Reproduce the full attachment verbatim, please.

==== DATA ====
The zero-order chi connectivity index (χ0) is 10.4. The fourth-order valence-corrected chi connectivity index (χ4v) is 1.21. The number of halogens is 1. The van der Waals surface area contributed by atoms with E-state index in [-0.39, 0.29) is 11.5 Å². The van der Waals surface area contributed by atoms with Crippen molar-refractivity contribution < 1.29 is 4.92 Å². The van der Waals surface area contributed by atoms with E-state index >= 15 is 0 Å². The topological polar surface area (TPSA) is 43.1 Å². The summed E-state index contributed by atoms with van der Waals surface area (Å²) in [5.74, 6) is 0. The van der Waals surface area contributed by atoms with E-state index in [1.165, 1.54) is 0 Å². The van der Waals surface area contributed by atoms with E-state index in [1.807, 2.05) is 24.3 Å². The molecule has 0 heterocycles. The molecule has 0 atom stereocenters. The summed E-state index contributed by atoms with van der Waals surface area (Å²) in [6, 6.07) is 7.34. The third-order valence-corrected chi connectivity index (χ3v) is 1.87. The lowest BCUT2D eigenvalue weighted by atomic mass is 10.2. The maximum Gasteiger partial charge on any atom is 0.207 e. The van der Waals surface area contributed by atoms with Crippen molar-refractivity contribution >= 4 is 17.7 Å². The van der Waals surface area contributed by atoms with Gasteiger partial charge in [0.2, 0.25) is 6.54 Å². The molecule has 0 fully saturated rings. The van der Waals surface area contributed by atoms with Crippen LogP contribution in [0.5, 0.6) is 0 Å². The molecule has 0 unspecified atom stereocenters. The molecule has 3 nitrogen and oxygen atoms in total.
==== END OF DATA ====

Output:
The zero-order chi connectivity index (χ0) is 10.4. The fourth-order valence-corrected chi connectivity index (χ4v) is 1.21. The number of halogens is 1. The van der Waals surface area contributed by atoms with E-state index in [-0.39, 0.29) is 11.5 Å². The van der Waals surface area contributed by atoms with Crippen molar-refractivity contribution < 1.29 is 4.92 Å². The van der Waals surface area contributed by atoms with E-state index >= 15 is 0 Å². The topological polar surface area (TPSA) is 43.1 Å². The summed E-state index contributed by atoms with van der Waals surface area (Å²) in [5.74, 6) is 0. The van der Waals surface area contributed by atoms with E-state index in [1.165, 1.54) is 0 Å². The van der Waals surface area contributed by atoms with E-state index in [1.807, 2.05) is 24.3 Å². The molecule has 0 heterocycles. The molecule has 0 atom stereocenters. The summed E-state index contributed by atoms with van der Waals surface area (Å²) in [6, 6.07) is 7.34. The third-order valence-corrected chi connectivity index (χ3v) is 1.87. The lowest BCUT2D eigenvalue weighted by atomic mass is 10.2. The maximum Gasteiger partial charge on any atom is 0.207 e. The van der Waals surface area contributed by atoms with Crippen molar-refractivity contribution >= 4 is 17.7 Å². The van der Waals surface area contributed by atoms with Gasteiger partial charge in [0.2, 0.25) is 6.54 Å². The molecule has 0 fully saturated rings. The van der Waals surface area contributed by atoms with Crippen LogP contribution in [0.5, 0.6) is 0 Å². The molecule has 0 unspecified atom stereocenters. The molecule has 3 nitrogen and oxygen atoms in total.